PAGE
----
Data from: Reduced dispersal at non-expanding range margins: a matter of dispersers' identity

Gilad Ben Zvi, Itamar Giladi & Merav Seifan
The evolution of dispersal at range margins received much attention recently; especially in the context of dynamic range shifts, such as those following climate change. However, much less attention has been devoted to study variation in and selection on dispersal at non-expanding range margins, where populations are often small and isolated, and empirical test is dearly missing. To fill this gap, we tested whether dispersal of an ant-dispersed perennial plant (Sternbergia clusiana), is quantitatively and/or...

Mechanics of walking and running up and downhill: A joint-level perspective to guide design of lower-limb exoskeletons

Richard Nuckols, Kota Takahashi, Dominic Farris, Sarai Mizrachi, Raziel Riemer & Gregory Sawicki
Lower-limb wearable robotic devices can improve clinical gait and reduce energetic demand in healthy populations. To help enable real-world use, we sought to examine how assistance should be applied in variable gait conditions and suggest an approach derived from knowledge of human locomotion mechanics to establish a ‘roadmap’ for wearable robot design. We characterized the changes in joint mechanics during walking and running across a range of incline/decline grades and then provide an analysis that...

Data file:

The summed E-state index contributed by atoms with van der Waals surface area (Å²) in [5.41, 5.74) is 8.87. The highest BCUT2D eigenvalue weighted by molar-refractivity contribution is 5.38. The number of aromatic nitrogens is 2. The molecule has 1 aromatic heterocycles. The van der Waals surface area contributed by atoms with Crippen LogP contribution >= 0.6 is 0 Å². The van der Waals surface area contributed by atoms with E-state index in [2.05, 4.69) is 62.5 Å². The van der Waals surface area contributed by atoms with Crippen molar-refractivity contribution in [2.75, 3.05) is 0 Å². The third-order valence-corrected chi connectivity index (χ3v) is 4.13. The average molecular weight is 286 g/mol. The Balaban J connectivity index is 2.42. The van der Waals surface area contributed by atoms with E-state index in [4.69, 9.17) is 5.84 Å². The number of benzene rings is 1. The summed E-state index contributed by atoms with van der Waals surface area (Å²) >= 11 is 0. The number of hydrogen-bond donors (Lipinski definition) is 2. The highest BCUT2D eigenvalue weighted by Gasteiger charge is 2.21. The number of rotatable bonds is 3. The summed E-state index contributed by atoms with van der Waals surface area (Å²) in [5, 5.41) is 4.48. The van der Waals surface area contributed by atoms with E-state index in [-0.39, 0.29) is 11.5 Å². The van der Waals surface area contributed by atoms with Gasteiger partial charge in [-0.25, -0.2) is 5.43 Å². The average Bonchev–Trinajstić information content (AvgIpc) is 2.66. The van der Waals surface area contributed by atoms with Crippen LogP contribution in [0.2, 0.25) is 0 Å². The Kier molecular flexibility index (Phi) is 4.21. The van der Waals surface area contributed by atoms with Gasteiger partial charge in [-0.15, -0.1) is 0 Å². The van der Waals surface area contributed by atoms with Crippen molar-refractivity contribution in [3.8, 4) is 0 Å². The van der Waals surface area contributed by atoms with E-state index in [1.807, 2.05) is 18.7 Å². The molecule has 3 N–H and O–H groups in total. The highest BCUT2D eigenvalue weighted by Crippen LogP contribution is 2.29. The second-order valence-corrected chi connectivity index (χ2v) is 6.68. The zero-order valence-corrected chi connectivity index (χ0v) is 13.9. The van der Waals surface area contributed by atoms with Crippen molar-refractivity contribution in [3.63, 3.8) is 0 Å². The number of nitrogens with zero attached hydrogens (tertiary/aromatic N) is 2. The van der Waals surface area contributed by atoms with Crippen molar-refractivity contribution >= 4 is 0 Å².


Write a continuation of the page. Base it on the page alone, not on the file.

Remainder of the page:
Ant foraging strategies vary along a natural resource gradient

Udi Segev, Katja Tielborger, Yael Lubin & Jaime Kigel
Food selection by foragers is sensitive to the availability of resources, which may vary along geographical gradients. Hence, selectivity of food types by foragers is expected to track these resource gradients. Here we addressed this hypothesis and asked if foraging decisions of seed-eating ants differ along a geographic gradient of habitat productivity. The study was carried out for two years at five sites along a natural climatic gradient, ranging from arid to Mediterranean, where plant...

Registration Year

  • 2020
    11

Resource Types

  • Dataset
    11

Affiliations

  • Ben-Gurion University of the Negev
    11
  • Western Australian Museum
    2
  • University of Tübingen
    2
  • Bernardino Rivadavia Natural Sciences Museum
    1
  • University of Montana
    1
  • Queen's University Belfast
    1
  • University of Michigan-Ann Arbor
    1
  • New College of Florida
    1
  • Eastern Connecticut State University
    1
  • National Autonomous University of Mexico
    1